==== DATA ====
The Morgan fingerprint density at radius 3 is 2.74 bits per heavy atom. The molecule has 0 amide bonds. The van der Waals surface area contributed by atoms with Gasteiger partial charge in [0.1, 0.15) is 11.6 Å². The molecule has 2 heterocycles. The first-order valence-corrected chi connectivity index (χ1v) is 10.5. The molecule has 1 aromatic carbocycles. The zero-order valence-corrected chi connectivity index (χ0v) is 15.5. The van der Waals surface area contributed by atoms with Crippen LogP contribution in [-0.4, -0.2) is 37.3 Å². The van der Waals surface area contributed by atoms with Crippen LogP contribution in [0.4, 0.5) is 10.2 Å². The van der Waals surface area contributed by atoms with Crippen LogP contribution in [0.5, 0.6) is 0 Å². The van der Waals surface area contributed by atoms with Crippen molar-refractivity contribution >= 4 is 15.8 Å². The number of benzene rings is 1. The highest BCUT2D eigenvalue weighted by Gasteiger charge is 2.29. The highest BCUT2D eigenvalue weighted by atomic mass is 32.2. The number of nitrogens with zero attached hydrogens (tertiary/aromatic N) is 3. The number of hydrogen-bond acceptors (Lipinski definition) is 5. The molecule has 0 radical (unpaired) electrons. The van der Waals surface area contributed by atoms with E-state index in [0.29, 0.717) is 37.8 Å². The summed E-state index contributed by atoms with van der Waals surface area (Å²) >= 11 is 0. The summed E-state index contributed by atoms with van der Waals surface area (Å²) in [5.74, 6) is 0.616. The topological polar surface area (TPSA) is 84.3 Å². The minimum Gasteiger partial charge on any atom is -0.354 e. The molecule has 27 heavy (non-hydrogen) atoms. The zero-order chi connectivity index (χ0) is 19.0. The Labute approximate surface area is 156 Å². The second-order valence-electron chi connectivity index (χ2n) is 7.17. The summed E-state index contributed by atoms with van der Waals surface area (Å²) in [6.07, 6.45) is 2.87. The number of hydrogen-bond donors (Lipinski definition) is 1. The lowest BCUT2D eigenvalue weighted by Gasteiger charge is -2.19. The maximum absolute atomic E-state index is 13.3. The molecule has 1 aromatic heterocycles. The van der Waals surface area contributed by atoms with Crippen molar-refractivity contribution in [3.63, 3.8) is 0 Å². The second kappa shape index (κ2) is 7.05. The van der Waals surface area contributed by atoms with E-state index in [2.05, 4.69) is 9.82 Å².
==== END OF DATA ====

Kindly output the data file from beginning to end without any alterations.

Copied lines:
The Morgan fingerprint density at radius 3 is 2.74 bits per heavy atom. The molecule has 0 amide bonds. The van der Waals surface area contributed by atoms with Gasteiger partial charge in [0.1, 0.15) is 11.6 Å². The molecule has 2 heterocycles. The first-order valence-corrected chi connectivity index (χ1v) is 10.5. The molecule has 1 aromatic carbocycles. The zero-order valence-corrected chi connectivity index (χ0v) is 15.5. The van der Waals surface area contributed by atoms with Crippen LogP contribution in [-0.4, -0.2) is 37.3 Å². The van der Waals surface area contributed by atoms with Crippen LogP contribution in [0.4, 0.5) is 10.2 Å². The van der Waals surface area contributed by atoms with Crippen LogP contribution in [0.5, 0.6) is 0 Å². The van der Waals surface area contributed by atoms with Crippen molar-refractivity contribution >= 4 is 15.8 Å². The number of benzene rings is 1. The highest BCUT2D eigenvalue weighted by Gasteiger charge is 2.29. The highest BCUT2D eigenvalue weighted by atomic mass is 32.2. The number of nitrogens with zero attached hydrogens (tertiary/aromatic N) is 3. The number of hydrogen-bond acceptors (Lipinski definition) is 5. The molecule has 0 radical (unpaired) electrons. The van der Waals surface area contributed by atoms with E-state index in [0.29, 0.717) is 37.8 Å². The summed E-state index contributed by atoms with van der Waals surface area (Å²) >= 11 is 0. The summed E-state index contributed by atoms with van der Waals surface area (Å²) in [5.74, 6) is 0.616. The topological polar surface area (TPSA) is 84.3 Å². The minimum Gasteiger partial charge on any atom is -0.354 e. The molecule has 27 heavy (non-hydrogen) atoms. The zero-order chi connectivity index (χ0) is 19.0. The Labute approximate surface area is 156 Å². The second-order valence-electron chi connectivity index (χ2n) is 7.17. The summed E-state index contributed by atoms with van der Waals surface area (Å²) in [6.07, 6.45) is 2.87. The number of hydrogen-bond donors (Lipinski definition) is 1. The lowest BCUT2D eigenvalue weighted by Gasteiger charge is -2.19. The maximum absolute atomic E-state index is 13.3. The molecule has 1 aromatic heterocycles. The van der Waals surface area contributed by atoms with Crippen molar-refractivity contribution in [3.63, 3.8) is 0 Å². The second kappa shape index (κ2) is 7.05. The van der Waals surface area contributed by atoms with E-state index in [2.05, 4.69) is 9.82 Å².